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Q&A: Applying a pupil weighting function during optimization

Question
I notice in the Optimization Conditions dialog box (see the menu item “Optimize>>Optimization Conditions”), that I can apply field, pupil and color weighting functions. How can I do this?

Synopsis
Applying a pupil weighting function during optimization

Symptoms
You can apply a custom pupil weighting function (written in CCL) that will be implemented when you automatically generate the “OSLO Spot Size/Wavefront” error function. This Knowledge Base item will address the specifics of how to apply and customize this field weighting function. Implementing field and color/wavelength weighting functions will be the subject of separate Knowledge Base entries.

Solution
An example CCL routine for the pupil weighting function can be found inside the “asyst_tools1.ccl” file in your “…/public/ccl” folder. The command is called “pupil_wt” and is currently found near line 85 of the CCL file. This command already contains an equation defining a default weighting function. For demonstration purposes, we will use this default weighting function without altering the file. A brief description of how to alter the weighting function will be identified below.

Demonstrating the Pupil weighting function:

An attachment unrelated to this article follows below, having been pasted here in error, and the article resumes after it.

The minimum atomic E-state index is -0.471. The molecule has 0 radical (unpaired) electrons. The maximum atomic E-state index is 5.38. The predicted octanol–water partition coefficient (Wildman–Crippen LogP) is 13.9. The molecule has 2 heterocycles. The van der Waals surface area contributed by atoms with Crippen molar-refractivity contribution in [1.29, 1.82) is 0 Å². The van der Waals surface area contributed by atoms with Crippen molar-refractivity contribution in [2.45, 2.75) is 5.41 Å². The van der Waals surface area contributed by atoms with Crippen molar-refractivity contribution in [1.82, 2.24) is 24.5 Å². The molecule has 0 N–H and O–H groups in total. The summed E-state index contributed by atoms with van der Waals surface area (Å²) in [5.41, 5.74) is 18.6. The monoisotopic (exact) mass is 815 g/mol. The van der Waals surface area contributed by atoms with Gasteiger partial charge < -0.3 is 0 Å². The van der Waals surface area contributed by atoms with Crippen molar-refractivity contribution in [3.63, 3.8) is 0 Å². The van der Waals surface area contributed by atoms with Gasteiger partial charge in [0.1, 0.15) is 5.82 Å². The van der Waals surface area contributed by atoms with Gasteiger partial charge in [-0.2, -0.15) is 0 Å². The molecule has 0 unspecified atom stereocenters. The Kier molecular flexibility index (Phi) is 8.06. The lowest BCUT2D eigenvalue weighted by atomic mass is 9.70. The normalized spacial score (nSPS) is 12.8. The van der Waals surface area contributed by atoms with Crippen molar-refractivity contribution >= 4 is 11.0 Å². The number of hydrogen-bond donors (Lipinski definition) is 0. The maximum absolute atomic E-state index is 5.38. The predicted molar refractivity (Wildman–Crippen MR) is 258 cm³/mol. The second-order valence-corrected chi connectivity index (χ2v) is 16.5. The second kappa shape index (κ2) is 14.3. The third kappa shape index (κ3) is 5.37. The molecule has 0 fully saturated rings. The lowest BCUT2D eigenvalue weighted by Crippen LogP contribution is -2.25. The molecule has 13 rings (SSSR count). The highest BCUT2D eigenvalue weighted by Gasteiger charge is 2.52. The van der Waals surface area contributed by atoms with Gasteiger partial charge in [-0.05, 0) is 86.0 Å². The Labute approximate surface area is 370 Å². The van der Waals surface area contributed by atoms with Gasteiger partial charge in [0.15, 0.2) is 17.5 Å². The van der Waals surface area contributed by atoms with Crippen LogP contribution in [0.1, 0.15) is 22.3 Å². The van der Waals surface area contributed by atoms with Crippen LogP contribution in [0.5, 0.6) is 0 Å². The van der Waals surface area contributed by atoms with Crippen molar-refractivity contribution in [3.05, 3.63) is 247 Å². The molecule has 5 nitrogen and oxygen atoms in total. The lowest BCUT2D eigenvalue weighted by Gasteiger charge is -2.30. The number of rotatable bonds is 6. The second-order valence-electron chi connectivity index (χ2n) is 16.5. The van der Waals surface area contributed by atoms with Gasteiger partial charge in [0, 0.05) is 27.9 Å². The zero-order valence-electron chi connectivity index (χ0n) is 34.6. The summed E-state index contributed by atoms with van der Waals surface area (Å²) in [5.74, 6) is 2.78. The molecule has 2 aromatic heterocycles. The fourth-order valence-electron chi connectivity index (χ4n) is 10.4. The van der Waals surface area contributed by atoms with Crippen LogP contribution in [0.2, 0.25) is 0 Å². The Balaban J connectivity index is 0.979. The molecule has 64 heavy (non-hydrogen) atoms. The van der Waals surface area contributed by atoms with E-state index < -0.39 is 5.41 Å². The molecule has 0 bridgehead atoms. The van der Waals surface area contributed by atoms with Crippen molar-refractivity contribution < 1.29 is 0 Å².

We will open a simple lens, and apply a typical error function both with and without a pupil weighting function applied. We will inspect the appropriate lens parameters before and after.

  1. Load a typical lens such as the “TRIP.len” lens in your “…/private/len” folder.
  2. We need to apply some error function in order to see an example of pupil weighting.
    - Choose “Optimize>>Generate Error Function>>OSLO Spot Size/Wavefront” from the OSLO menu.
    - In the resulting “Generate Error Function” dialog, note that the “Pupil Sampling Method” = “Lobatto”. Leave this as it is.
    - Keep everything else as the default values in the dialog and click the “OK” button at the bottom of the dialog.
  3. Now we can inspect the pupil weights we generated when we applied the default error function.
    - Choose “Optimize>>Error Function Tables>>Ray Set” from the OSLO menu.
    - Note that rays 1 and 7 are centered in the pupil (FY=FX=0), while rays 6 and 16 are at the top of the pupil (FY=FX=1). Rays 1 through 6 will be used for the on-axis field point, and rays 7 through 19 will be used for the off-axis field points. Note that in each group, the center pupil ray has the same weight as the edge pupil rays (WGT: rays 1 & 6 = 0.016667) (WGT: rays 7 & 16 = 0.041667).
    - Note that changing these weights now does not affect the error function. The weights that are shown demonstrate the pupil weighting when the error function was created.
    - Close the Ray Set Data Editor by clicking on the Red “X” in the upper left corner of the editor window.
  4. Now we will apply the pupil weighting function.
    - Choose “Optimize>>Optimization Conditions” from the OSLO menu.